Newspapers are not done experimenting with paywalls. This is unfortunate, because valuable energy is wasted on figuring out how to charge for content rather than producing content readers will want to pay for.
Newer generations of readers are not accustomed to paying for the news — a trend introduced not by social media or the Internet, but by television and the 24-hour news cycle. Before people shared news items on Facebook, they shared newspapers and magazines. Whatever people are willing to pay to get the news is very little, and well below the mark that many newspapers set for their paywalls. Yet people do splurge on other things, including devices like tablets that deliver the news, among other things. People will pay for gonzo.
I draw inspiration from the style of journalism pioneered by Hunter S. Thompson, but I’m not suggesting that journalists should imitate him — or that people are willing to pay for that form of journalism. Thompson’s work was specific to an era and right for that era. Transplanting that ethos to our own era would be desperate, and being out of tune with your own era is a tragedy.
I’m more interested in the idea of gonzo as a metaphor — for what it signifies in rethinking the meaning of journalism. To me, gonzo means doing the opposite to what stands for the norm in a given era. So if the norm suggests an obsession with instantaneity, scoops, being the first to report something, then gonzo would mean slow news, context, and being the last to tell a story — but possibly the one to tell the most interesting and thoughtful story.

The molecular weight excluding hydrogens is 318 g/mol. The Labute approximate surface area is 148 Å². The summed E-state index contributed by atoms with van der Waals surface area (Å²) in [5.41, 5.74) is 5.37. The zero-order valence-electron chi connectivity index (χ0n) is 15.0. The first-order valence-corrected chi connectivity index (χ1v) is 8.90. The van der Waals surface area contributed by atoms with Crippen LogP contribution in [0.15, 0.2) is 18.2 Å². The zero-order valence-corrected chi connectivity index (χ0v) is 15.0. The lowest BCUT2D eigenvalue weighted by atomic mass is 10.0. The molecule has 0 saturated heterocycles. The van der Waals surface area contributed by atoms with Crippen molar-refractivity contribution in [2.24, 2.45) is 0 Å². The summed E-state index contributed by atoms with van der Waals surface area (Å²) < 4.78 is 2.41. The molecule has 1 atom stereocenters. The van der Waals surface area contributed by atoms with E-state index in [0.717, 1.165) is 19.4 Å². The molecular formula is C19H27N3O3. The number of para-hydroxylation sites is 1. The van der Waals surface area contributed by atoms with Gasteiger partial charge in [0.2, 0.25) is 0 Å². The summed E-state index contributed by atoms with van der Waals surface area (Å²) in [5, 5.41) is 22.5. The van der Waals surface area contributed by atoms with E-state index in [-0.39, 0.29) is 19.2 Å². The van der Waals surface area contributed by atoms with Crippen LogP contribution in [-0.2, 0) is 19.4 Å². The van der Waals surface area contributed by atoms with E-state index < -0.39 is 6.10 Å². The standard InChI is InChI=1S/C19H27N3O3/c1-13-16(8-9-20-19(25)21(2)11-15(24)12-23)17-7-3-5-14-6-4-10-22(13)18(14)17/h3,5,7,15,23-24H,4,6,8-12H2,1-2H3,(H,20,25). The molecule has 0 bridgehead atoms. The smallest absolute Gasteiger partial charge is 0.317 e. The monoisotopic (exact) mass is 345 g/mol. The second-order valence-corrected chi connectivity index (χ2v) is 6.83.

But the gonzo mentality also provides a way for reconciling the temporal and other incompatibilities introduced by online platforms for news storytelling that make it difficult for journalists to be the first and only ones broadcasting a story. The gonzo approach emphasizes getting to accuracy through personal experience, emotion, sarcasm, humor, exaggeration, and many of the other traits that characterize collaborative news storytelling on a platform like Twitter. It’s a mistake to characterize gonzo as emotional and thus erratic: On the contrary, the approach is about emotion applied carefully — curated emotion, emotion and reason working together, objectivity and subjectivity as parallel processes and not polar opposites. In the past few years, a few news outlets have taken such steps, with many missteps in the process but also with a lot of merit and promise. So here’s to more of that!
Zizi Papacharissi is a professor of communications at the University of Illinois-Chicago.